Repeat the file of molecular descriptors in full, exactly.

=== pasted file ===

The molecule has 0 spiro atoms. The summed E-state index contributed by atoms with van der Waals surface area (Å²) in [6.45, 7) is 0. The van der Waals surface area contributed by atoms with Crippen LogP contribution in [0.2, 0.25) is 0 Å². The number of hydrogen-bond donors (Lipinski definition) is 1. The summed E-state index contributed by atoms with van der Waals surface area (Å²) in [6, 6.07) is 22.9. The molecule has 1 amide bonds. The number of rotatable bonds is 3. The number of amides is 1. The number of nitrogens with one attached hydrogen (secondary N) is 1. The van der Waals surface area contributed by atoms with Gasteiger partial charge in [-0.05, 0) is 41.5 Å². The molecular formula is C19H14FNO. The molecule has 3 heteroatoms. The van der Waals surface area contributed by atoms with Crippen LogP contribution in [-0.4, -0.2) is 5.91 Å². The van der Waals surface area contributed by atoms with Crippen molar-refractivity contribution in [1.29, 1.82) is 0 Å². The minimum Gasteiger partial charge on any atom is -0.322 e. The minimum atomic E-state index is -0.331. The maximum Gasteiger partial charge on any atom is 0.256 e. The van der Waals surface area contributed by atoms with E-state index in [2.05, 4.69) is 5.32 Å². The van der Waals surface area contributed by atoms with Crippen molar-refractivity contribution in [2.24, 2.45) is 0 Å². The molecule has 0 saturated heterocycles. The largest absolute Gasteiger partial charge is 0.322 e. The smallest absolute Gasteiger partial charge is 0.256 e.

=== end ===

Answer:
The molecule has 0 spiro atoms. The summed E-state index contributed by atoms with van der Waals surface area (Å²) in [6.45, 7) is 0. The van der Waals surface area contributed by atoms with Crippen LogP contribution in [0.2, 0.25) is 0 Å². The number of hydrogen-bond donors (Lipinski definition) is 1. The summed E-state index contributed by atoms with van der Waals surface area (Å²) in [6, 6.07) is 22.9. The molecule has 1 amide bonds. The number of rotatable bonds is 3. The number of amides is 1. The number of nitrogens with one attached hydrogen (secondary N) is 1. The van der Waals surface area contributed by atoms with Gasteiger partial charge in [-0.05, 0) is 41.5 Å². The molecular formula is C19H14FNO. The molecule has 3 heteroatoms. The van der Waals surface area contributed by atoms with Crippen LogP contribution in [-0.4, -0.2) is 5.91 Å². The van der Waals surface area contributed by atoms with Crippen molar-refractivity contribution in [1.29, 1.82) is 0 Å². The minimum Gasteiger partial charge on any atom is -0.322 e. The minimum atomic E-state index is -0.331. The maximum Gasteiger partial charge on any atom is 0.256 e. The van der Waals surface area contributed by atoms with E-state index in [2.05, 4.69) is 5.32 Å². The van der Waals surface area contributed by atoms with Crippen molar-refractivity contribution in [2.24, 2.45) is 0 Å². The molecule has 0 saturated heterocycles. The largest absolute Gasteiger partial charge is 0.322 e. The smallest absolute Gasteiger partial charge is 0.256 e.